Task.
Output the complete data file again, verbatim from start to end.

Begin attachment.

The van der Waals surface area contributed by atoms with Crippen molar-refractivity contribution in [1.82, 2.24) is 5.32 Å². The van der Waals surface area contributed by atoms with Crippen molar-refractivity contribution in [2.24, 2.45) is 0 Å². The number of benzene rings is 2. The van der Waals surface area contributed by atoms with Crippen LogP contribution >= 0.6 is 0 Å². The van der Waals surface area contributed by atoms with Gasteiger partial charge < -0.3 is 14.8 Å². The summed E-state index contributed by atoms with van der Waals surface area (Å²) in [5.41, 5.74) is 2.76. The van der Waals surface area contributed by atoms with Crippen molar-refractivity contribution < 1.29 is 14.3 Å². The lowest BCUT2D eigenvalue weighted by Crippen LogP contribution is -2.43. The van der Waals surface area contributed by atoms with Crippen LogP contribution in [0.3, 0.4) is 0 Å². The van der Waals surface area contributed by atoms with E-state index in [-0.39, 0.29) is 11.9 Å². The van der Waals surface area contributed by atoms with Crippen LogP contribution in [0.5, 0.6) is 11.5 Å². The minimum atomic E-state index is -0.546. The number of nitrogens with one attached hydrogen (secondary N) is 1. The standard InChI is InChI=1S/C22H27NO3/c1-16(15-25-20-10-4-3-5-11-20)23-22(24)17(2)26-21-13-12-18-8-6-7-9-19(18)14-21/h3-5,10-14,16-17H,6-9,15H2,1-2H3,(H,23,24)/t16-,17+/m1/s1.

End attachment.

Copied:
The van der Waals surface area contributed by atoms with Crippen molar-refractivity contribution in [1.82, 2.24) is 5.32 Å². The van der Waals surface area contributed by atoms with Crippen molar-refractivity contribution in [2.24, 2.45) is 0 Å². The number of benzene rings is 2. The van der Waals surface area contributed by atoms with Crippen LogP contribution >= 0.6 is 0 Å². The van der Waals surface area contributed by atoms with Gasteiger partial charge < -0.3 is 14.8 Å². The summed E-state index contributed by atoms with van der Waals surface area (Å²) in [5.41, 5.74) is 2.76. The van der Waals surface area contributed by atoms with Crippen molar-refractivity contribution < 1.29 is 14.3 Å². The lowest BCUT2D eigenvalue weighted by Crippen LogP contribution is -2.43. The van der Waals surface area contributed by atoms with Crippen LogP contribution in [0.3, 0.4) is 0 Å². The van der Waals surface area contributed by atoms with E-state index in [-0.39, 0.29) is 11.9 Å². The van der Waals surface area contributed by atoms with Crippen LogP contribution in [0.5, 0.6) is 11.5 Å². The minimum atomic E-state index is -0.546. The number of nitrogens with one attached hydrogen (secondary N) is 1. The standard InChI is InChI=1S/C22H27NO3/c1-16(15-25-20-10-4-3-5-11-20)23-22(24)17(2)26-21-13-12-18-8-6-7-9-19(18)14-21/h3-5,10-14,16-17H,6-9,15H2,1-2H3,(H,23,24)/t16-,17+/m1/s1.